Rural communities from seven provinces will demand a resolution to their land conflicts in Phnom Penh today – an action being mirrored at provincial halls nationwide following a speech by the prime minister last week that blamed local officials for ongoing disputes.
The arrival of the hundreds of protesters in the capital comes a day after authorities blocked protesters from three provinces who are staying at the Samaki Rainsey pagoda from marching to the National Assembly to submit petitions calling for action on their disputes.
On August 19, Hun Sen admonished low-ranking officials for not reporting land conflicts to him, saying if they did not inform their superiors of ongoing disputes, they could lose their jobs – a message that rights group Adhoc yesterday said had prompted a rush to file complaints across the country.
“We do not trust the authorities, so today we will take the petition again, and we want to give them it with our own hands,” said Ok Sam Ath, a protester who travelled to Phnom Penh last week with a group of villagers from Pailin province’s Stung Sen commune.
Sam Ath was joined by about 60 other protesters yesterday from Pailin, Battambang and Banteay Meanchey provinces. After being blocked by the authorities near the pagoda in Meanchey district, the protesters handed their petitions to the deputy district governor.
Chhut Mao, a villager from Battambang province heading to Phnom Penh yesterday with about 300 others, said the protesters had exhausted all official channels at the provincial level in seeking a resolution to their dispute.
“I must bring my problem to show Prime Minister Hun Sen, because I am afraid that the provincial authorities did not report it to him,” he said.
Chan Sophal, Battambang provincial governor, said he did not know about the plans of the protesters and referred questions to Nguon Ratana, who is in charge of their case. Ratana declined to comment.
As well as criticising local officials in his speech, Hun Sen announced he would set up a committee to review private companies’ land concessions and penalise those found to have broken the agreements.
Chan Soveth, a senior investigator at rights group Adhoc, said that villagers from across the country – including in Kandal, Koh Kong, Preah Sihanouk, Siem Reap, Kampong Cham and Svay Rieng provinces – had filed complaints en masse to their provincial halls yesterday in response to the prime minister’s speech.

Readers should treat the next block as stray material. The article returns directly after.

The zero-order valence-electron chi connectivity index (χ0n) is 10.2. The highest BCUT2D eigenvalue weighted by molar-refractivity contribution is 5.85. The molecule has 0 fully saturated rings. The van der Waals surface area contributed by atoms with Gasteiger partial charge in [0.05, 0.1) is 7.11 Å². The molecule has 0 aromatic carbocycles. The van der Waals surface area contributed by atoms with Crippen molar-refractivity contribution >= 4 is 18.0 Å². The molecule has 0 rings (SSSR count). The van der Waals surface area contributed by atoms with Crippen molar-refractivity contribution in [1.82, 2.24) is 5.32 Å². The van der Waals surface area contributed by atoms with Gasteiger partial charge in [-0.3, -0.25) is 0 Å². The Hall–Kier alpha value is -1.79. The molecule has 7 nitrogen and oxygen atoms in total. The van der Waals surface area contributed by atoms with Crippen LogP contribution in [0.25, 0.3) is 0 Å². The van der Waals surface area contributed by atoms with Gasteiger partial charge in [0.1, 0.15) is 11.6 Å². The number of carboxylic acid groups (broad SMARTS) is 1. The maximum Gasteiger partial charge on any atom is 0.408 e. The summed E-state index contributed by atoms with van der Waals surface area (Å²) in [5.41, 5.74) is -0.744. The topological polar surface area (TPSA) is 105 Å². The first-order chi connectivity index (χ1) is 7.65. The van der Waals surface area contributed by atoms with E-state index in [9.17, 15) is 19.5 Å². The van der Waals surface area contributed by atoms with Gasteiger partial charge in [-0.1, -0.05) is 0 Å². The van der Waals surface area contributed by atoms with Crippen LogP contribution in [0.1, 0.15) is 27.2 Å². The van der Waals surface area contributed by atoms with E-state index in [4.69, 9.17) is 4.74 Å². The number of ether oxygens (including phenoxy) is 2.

“They are all seeking intervention, because the premier announced that he would seek resolutions for them all,” he said. “Now, all the people are converging on Phnom Penh to ask him for help.”
He added that local disputes were often not reached unless Hun Sen personally intervened, because of incompetent or corrupt local officials.
Solidarity between disparate rural protest groups and long-time forced eviction activists in Phnom Penh has been on the rise in recent months, with communities from places such as Kratie province staying at the Boeung Kak Lake residents’ homes and receiving advice on how best to demonstrate.
More than 70 villagers embroiled in a long-running dispute with the KDC company in Kampong Chhnang province – which is owned by the wife of Minister of Mines and Energy Suy Sem – yesterday marched to the Ministry of Justice and the National Assembly with about 100 activists from Boeung Kak, Thmor Kol and Borei Keila.
Unlike the villagers who were blocked in Meanchey district, the authorities did not stop the protesters from submitting their petition.
The villagers called on authorities to release several people who were imprisoned on allegations of violence after KDC security forces attacked the villagers during a protest earlier this month.
Om Sophy, a community representative from Lorpeang whose husband was jailed following the protest, called for his release.
“We just walked and protested for our own sake, but we were beaten, kicked and looked down on like animals,” she said. “In our case, the thief is free and the shopkeeper has been jailed.”
Sam Prochea Meanith, chief of the cabinet at the Ministry of Justice, promised to forward the petition to the minister.
Phat Pov Seang, a lawyer representing KDC, denied that the company had unlawfully seized the villagers’ land.
“The company bought the land from the people in 2007. But those who are protesting have had disputes since 2006… The company has ample [ownership] documents, but they do not have anything, and they say they have occupied the land since 1982.”
In Preah Vihear province, 13 ethnic Kuoy villagers appeared in court yesterday in connection with ongoing disputes with two Chinese companies – Lan Feng and Rui Feng.
The companies are demanding $360,000 in compensation for alleged criminal damage caused by the villagers to their sugarcane plantations.
The UN envoy for human rights in Cambodia on Saturday wrote in his annual report that he had recorded a significant rise in land disputes in 2014, compared with a period of relative calm leading up to and immediately following last July’s national election.